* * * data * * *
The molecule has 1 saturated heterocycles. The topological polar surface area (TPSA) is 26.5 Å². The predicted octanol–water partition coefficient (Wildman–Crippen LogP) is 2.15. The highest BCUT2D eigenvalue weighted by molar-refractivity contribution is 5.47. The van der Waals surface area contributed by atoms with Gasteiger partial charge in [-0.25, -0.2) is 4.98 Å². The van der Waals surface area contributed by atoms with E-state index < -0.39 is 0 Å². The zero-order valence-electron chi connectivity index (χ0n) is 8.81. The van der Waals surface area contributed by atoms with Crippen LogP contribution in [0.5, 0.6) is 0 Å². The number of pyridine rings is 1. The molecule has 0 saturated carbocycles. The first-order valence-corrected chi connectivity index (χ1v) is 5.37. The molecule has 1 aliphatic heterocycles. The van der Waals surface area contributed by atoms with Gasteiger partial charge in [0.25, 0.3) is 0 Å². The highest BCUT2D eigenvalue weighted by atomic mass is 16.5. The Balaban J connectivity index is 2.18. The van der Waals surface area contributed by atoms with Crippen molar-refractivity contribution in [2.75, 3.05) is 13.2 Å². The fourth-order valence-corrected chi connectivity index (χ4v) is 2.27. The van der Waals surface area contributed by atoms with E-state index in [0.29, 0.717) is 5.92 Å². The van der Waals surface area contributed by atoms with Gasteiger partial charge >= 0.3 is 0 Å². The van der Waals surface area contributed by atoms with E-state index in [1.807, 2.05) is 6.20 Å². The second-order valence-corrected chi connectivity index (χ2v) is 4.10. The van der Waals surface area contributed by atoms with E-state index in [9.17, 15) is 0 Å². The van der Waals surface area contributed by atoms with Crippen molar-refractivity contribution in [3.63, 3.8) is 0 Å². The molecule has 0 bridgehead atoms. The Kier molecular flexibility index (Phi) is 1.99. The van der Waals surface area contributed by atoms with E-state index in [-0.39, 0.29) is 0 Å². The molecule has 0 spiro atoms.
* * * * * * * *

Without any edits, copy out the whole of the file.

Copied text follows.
The molecule has 1 saturated heterocycles. The topological polar surface area (TPSA) is 26.5 Å². The predicted octanol–water partition coefficient (Wildman–Crippen LogP) is 2.15. The highest BCUT2D eigenvalue weighted by molar-refractivity contribution is 5.47. The van der Waals surface area contributed by atoms with Gasteiger partial charge in [-0.25, -0.2) is 4.98 Å². The van der Waals surface area contributed by atoms with E-state index < -0.39 is 0 Å². The zero-order valence-electron chi connectivity index (χ0n) is 8.81. The van der Waals surface area contributed by atoms with Crippen LogP contribution in [0.5, 0.6) is 0 Å². The number of pyridine rings is 1. The molecule has 0 saturated carbocycles. The first-order valence-corrected chi connectivity index (χ1v) is 5.37. The molecule has 1 aliphatic heterocycles. The van der Waals surface area contributed by atoms with Gasteiger partial charge in [0.25, 0.3) is 0 Å². The highest BCUT2D eigenvalue weighted by atomic mass is 16.5. The Balaban J connectivity index is 2.18. The van der Waals surface area contributed by atoms with Crippen molar-refractivity contribution in [2.75, 3.05) is 13.2 Å². The fourth-order valence-corrected chi connectivity index (χ4v) is 2.27. The van der Waals surface area contributed by atoms with E-state index in [0.29, 0.717) is 5.92 Å². The van der Waals surface area contributed by atoms with Gasteiger partial charge >= 0.3 is 0 Å². The van der Waals surface area contributed by atoms with E-state index in [1.807, 2.05) is 6.20 Å². The second-order valence-corrected chi connectivity index (χ2v) is 4.10. The van der Waals surface area contributed by atoms with E-state index in [9.17, 15) is 0 Å². The van der Waals surface area contributed by atoms with Crippen molar-refractivity contribution in [3.63, 3.8) is 0 Å². The molecule has 0 bridgehead atoms. The Kier molecular flexibility index (Phi) is 1.99. The van der Waals surface area contributed by atoms with E-state index in [-0.39, 0.29) is 0 Å². The molecule has 0 spiro atoms.